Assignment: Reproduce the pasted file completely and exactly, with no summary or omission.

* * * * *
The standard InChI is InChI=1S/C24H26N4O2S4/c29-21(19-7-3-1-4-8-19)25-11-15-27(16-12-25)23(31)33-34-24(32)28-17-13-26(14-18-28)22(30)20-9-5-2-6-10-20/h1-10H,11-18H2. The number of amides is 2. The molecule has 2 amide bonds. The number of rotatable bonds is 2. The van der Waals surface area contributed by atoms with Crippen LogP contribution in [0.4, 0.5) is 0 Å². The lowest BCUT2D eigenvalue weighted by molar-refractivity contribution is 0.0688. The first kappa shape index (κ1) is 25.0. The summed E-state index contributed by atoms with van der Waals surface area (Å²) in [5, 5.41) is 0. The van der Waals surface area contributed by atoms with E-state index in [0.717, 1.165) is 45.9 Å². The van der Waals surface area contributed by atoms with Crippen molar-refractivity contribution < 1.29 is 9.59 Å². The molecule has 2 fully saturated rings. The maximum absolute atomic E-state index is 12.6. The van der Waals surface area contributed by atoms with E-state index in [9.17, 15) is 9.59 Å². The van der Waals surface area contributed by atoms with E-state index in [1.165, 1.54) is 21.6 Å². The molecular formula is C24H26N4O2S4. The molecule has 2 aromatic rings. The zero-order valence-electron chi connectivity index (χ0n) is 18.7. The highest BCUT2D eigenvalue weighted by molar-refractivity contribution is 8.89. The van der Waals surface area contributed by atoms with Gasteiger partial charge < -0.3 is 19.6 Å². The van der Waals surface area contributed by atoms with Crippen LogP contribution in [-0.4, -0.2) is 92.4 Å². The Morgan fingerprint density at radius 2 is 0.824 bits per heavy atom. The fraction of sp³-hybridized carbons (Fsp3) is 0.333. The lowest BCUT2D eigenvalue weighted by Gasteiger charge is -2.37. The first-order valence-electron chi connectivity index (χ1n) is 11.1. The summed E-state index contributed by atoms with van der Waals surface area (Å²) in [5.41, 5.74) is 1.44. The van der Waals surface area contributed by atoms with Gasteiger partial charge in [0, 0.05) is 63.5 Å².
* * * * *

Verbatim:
The standard InChI is InChI=1S/C24H26N4O2S4/c29-21(19-7-3-1-4-8-19)25-11-15-27(16-12-25)23(31)33-34-24(32)28-17-13-26(14-18-28)22(30)20-9-5-2-6-10-20/h1-10H,11-18H2. The number of amides is 2. The molecule has 2 amide bonds. The number of rotatable bonds is 2. The van der Waals surface area contributed by atoms with Crippen LogP contribution in [0.4, 0.5) is 0 Å². The lowest BCUT2D eigenvalue weighted by molar-refractivity contribution is 0.0688. The first kappa shape index (κ1) is 25.0. The summed E-state index contributed by atoms with van der Waals surface area (Å²) in [5, 5.41) is 0. The van der Waals surface area contributed by atoms with E-state index in [0.717, 1.165) is 45.9 Å². The van der Waals surface area contributed by atoms with Crippen molar-refractivity contribution < 1.29 is 9.59 Å². The molecule has 2 fully saturated rings. The maximum absolute atomic E-state index is 12.6. The van der Waals surface area contributed by atoms with E-state index in [9.17, 15) is 9.59 Å². The van der Waals surface area contributed by atoms with E-state index in [1.165, 1.54) is 21.6 Å². The molecular formula is C24H26N4O2S4. The molecule has 2 aromatic rings. The zero-order valence-electron chi connectivity index (χ0n) is 18.7. The highest BCUT2D eigenvalue weighted by molar-refractivity contribution is 8.89. The van der Waals surface area contributed by atoms with Gasteiger partial charge < -0.3 is 19.6 Å². The van der Waals surface area contributed by atoms with Crippen LogP contribution in [-0.4, -0.2) is 92.4 Å². The Morgan fingerprint density at radius 2 is 0.824 bits per heavy atom. The fraction of sp³-hybridized carbons (Fsp3) is 0.333. The lowest BCUT2D eigenvalue weighted by Gasteiger charge is -2.37. The first-order valence-electron chi connectivity index (χ1n) is 11.1. The summed E-state index contributed by atoms with van der Waals surface area (Å²) in [5.41, 5.74) is 1.44. The van der Waals surface area contributed by atoms with Gasteiger partial charge in [0, 0.05) is 63.5 Å².